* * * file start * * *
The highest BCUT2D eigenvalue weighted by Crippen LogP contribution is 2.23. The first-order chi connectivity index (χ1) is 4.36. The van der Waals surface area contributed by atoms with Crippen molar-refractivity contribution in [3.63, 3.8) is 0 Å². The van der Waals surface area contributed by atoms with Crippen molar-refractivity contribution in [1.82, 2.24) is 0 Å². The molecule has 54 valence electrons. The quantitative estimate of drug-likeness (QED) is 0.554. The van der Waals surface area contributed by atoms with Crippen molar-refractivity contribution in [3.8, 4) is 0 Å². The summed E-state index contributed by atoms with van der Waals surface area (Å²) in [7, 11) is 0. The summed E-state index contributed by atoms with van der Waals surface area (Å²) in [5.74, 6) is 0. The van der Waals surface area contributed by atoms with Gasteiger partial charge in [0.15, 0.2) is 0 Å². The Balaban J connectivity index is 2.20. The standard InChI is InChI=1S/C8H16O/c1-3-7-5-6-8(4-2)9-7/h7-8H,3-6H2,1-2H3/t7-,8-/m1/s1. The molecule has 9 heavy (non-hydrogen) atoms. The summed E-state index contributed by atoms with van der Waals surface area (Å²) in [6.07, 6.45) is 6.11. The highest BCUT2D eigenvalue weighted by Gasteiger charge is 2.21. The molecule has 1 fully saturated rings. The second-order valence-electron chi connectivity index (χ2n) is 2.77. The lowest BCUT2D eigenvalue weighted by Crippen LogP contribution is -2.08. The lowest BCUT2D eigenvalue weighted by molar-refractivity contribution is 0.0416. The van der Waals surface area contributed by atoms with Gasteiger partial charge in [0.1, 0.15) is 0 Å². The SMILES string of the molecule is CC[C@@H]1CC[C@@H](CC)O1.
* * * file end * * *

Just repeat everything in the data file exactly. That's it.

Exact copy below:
The highest BCUT2D eigenvalue weighted by Crippen LogP contribution is 2.23. The first-order chi connectivity index (χ1) is 4.36. The van der Waals surface area contributed by atoms with Crippen molar-refractivity contribution in [3.63, 3.8) is 0 Å². The van der Waals surface area contributed by atoms with Crippen molar-refractivity contribution in [1.82, 2.24) is 0 Å². The molecule has 54 valence electrons. The quantitative estimate of drug-likeness (QED) is 0.554. The van der Waals surface area contributed by atoms with Crippen molar-refractivity contribution in [3.8, 4) is 0 Å². The summed E-state index contributed by atoms with van der Waals surface area (Å²) in [7, 11) is 0. The summed E-state index contributed by atoms with van der Waals surface area (Å²) in [5.74, 6) is 0. The van der Waals surface area contributed by atoms with Gasteiger partial charge in [0.15, 0.2) is 0 Å². The Balaban J connectivity index is 2.20. The standard InChI is InChI=1S/C8H16O/c1-3-7-5-6-8(4-2)9-7/h7-8H,3-6H2,1-2H3/t7-,8-/m1/s1. The molecule has 9 heavy (non-hydrogen) atoms. The summed E-state index contributed by atoms with van der Waals surface area (Å²) in [6.07, 6.45) is 6.11. The highest BCUT2D eigenvalue weighted by Gasteiger charge is 2.21. The molecule has 1 fully saturated rings. The second-order valence-electron chi connectivity index (χ2n) is 2.77. The lowest BCUT2D eigenvalue weighted by Crippen LogP contribution is -2.08. The lowest BCUT2D eigenvalue weighted by molar-refractivity contribution is 0.0416. The van der Waals surface area contributed by atoms with Gasteiger partial charge in [0.1, 0.15) is 0 Å². The SMILES string of the molecule is CC[C@@H]1CC[C@@H](CC)O1.